Scholarship to study Arabic brings UAH history major closer to career goal


UAH history major Adam Goodson, who spent the summer in Meknes, Morocco, as a critical language scholarship recipient, is now in Amman, Jordan, studying Arabic with AMIDEAST.

Adam Goodson already knows exactly what he wants to do when he graduates from The University of Alabama in Huntsville (UAH): serve in the Middle East as a member of the U.S. Army's Special Forces. That's why the senior history major spent this past summer in Meknes, Morocco, studying Arabic as a Critical Language Scholarship (CLS) recipient - and why he's now spending the fall semester in Amman, Jordan, with AMIDEAST's education abroad program. "It's an asset to the military, being able to interact with people from the Middle East and to get their perspective," says Goodson.

Before heading to Morocco, Goodson says his Arabic language skills were "intermediate" after taking classes at UAH for two years. "I knew people would be able to understand what I was trying to express even if it was a little rough," he laughs. But once he got there, it was understanding what people were saying to him that posed the real challenge. "The dialects were so different!" Fortunately, his scholarship covered four hours of rigorous language instruction and cultural immersion five days a week. "By the end, I made the language gains expected for an academic year in just two intensive months."

Goodson's experience began with a two-day orientation in Washington, D.C., at the end of May. "We filled out paperwork and went over the do's and don'ts, like dressing more conservatively and drinking responsibly," he says. From there, he and his fellow scholarship recipients - college students from across the U.S. - flew to Morocco. "We were seated near each other, so we got to talk and got to know each other before we arrived," he says.

It has given me the freedom to experience what it’s like to live in another culture.

Adam Goodson
UAH student

Once there, Goodson was placed with a host family in Meknes, a city of around 650,000 located in the north of the country. "The father worked in the capital city of Rabat, so he was usually gone, and the mother worked in a bank, so it was a very modern family," he says. They also had two children, ages nine and six, who Goodson says would intersperse French words while speaking with him in Arabic. "They would switch on me, and I'd be like, is that French? What's the Arabic word?" he laughs.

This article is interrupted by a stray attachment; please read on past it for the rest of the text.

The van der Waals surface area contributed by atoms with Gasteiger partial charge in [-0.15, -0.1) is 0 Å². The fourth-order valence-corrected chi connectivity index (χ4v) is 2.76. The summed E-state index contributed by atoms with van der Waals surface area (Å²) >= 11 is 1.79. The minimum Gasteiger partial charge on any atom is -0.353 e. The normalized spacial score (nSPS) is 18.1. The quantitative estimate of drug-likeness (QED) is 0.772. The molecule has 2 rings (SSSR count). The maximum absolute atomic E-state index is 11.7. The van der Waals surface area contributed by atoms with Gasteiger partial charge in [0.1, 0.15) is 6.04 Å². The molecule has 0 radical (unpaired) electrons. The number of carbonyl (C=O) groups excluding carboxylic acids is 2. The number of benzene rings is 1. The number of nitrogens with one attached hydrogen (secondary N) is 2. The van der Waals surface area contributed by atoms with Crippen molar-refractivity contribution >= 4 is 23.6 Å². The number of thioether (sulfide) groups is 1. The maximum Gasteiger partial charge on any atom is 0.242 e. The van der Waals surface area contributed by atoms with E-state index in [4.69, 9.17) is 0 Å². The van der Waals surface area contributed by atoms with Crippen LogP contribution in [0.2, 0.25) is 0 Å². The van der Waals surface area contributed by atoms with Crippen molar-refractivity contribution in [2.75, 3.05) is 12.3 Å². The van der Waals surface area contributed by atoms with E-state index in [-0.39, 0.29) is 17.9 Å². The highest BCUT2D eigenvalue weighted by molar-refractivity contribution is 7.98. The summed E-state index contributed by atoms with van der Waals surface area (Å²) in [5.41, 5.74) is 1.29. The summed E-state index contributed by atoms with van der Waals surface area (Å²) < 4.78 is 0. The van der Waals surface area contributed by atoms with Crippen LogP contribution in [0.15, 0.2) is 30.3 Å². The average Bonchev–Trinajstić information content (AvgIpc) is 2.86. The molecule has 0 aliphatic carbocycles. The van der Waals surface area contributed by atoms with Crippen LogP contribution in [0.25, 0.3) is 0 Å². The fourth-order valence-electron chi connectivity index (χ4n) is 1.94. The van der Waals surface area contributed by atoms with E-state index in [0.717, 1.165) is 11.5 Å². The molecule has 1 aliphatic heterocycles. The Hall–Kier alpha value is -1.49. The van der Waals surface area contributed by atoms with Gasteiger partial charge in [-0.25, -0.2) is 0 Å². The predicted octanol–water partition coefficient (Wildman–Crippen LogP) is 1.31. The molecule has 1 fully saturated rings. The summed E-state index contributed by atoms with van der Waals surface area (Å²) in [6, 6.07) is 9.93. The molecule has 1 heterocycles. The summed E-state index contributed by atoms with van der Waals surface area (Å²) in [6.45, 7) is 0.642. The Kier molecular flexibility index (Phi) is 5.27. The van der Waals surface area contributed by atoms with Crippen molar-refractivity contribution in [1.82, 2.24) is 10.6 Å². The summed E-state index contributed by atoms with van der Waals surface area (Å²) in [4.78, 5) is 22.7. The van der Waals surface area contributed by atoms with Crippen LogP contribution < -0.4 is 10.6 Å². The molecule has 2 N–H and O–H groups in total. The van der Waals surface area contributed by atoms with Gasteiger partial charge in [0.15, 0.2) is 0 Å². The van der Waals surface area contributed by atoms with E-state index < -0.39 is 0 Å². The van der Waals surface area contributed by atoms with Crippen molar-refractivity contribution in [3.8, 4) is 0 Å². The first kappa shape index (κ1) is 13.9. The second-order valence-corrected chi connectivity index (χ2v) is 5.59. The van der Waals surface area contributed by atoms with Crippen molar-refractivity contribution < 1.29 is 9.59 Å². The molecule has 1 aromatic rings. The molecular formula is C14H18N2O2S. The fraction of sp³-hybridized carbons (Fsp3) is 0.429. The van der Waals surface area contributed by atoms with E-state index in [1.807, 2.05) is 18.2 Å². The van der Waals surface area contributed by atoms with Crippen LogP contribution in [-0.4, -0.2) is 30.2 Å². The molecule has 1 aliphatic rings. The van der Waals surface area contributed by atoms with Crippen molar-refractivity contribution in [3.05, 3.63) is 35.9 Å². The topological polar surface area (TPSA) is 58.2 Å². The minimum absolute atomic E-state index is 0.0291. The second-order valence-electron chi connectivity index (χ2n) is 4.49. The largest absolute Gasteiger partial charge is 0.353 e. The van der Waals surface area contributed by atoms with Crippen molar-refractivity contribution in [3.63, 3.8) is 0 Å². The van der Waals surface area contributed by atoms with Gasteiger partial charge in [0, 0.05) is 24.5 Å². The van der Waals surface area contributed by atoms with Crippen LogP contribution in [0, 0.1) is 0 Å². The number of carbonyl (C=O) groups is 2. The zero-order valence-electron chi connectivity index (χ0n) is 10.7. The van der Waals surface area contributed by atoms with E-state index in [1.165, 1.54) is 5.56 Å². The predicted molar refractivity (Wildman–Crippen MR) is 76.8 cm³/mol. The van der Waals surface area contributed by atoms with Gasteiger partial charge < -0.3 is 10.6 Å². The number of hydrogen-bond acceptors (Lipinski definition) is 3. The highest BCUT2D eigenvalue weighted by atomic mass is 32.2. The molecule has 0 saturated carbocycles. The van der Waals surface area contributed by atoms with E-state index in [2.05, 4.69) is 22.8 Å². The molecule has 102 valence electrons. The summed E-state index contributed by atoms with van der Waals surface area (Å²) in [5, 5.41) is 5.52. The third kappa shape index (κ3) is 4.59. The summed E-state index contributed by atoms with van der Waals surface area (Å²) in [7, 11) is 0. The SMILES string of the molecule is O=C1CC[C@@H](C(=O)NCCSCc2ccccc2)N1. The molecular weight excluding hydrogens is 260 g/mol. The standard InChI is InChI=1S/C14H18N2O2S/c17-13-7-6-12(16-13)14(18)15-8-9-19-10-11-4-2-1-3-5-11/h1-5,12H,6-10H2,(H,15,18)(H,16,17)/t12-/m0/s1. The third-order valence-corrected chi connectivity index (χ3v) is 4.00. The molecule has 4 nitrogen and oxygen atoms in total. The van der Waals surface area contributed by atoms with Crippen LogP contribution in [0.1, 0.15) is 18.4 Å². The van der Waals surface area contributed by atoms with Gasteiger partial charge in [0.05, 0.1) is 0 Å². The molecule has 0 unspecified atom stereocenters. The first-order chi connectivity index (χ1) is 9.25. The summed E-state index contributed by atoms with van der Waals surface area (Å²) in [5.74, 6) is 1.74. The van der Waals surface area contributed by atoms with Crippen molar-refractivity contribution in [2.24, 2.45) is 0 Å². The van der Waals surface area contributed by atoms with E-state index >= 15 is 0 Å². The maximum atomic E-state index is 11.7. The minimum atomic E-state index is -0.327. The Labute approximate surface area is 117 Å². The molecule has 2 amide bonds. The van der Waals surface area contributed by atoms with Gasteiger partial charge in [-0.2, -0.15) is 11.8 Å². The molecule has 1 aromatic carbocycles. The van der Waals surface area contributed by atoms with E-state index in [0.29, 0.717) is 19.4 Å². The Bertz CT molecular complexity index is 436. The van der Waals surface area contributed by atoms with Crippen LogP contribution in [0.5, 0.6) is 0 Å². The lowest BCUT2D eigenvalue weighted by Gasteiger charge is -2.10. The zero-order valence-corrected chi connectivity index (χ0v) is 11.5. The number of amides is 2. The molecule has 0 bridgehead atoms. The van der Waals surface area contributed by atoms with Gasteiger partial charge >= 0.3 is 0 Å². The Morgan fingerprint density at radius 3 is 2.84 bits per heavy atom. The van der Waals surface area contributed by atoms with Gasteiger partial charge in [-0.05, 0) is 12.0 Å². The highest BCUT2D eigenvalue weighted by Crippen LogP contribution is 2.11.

While his weekdays were primarily dedicated to languages classes, conversational practice with others in the program, and up to five hours of homework each evening, Goodson's weekends were his own. "I went to Rabat a couple of times, once by train and once by grand taxi," he says, explaining that a grand taxi is one shared with others going to a similar, more-distant destination. "In Rabat, I was always in the souq, an open-air market that had food, clothes, and knickknacks. I got myself a wallet and I went on a scarf kick for my family!"


Goodson traveled to Tangier, among other Moroccan cities, and was able to see Spain from his coastal vantage point.

Goodson also visited Merzouga, a small village in the Sahara Desert, where he got to stay in a Berber camp. "That was probably the most notable event," he says. "They cooked dinner for us and then we slept in tents." And he traveled to coastal Tangier and the nearby seaside resort town of Asillah. "It was really cool to be able to look across the water, which was so blue and clear, and see Spain," he says. "It was also a lot hillier than I expected it to be."

After eight weeks in Morocco, however, he's now eager to compare life in Northern Africa with life in the Middle East. Goodson is currently living in Amman, Jordan, a city of more than 4 million people, and taking classes in Arabic, anthropology, and political science at AMIDEAST's local center. "Every week I have five hours of Modern Standard Arabic and three hours of the colloquial Jordanian - or Shami - dialect, which is more widespread and understood compared with other dialects," he says. "I feel like the grammar comes more naturally, so it's more a matter of the vocabulary."

If his finances permit, his plan is to stay on in Amman through the spring semester before graduating and enlisting in the Army. It's something of a circuitous route, considering he could have chosen a military university. But Goodson is happy with the decision he made to come to UAH. "It has allowed me to explore language learning in a way I wouldn't have been able to otherwise, and it has given me the freedom to experience what it's like to live in another culture as a regular person," he says. "With the Arabic I know now, I'll be able to interact with people anywhere the government chooses to deploy me in the Middle East."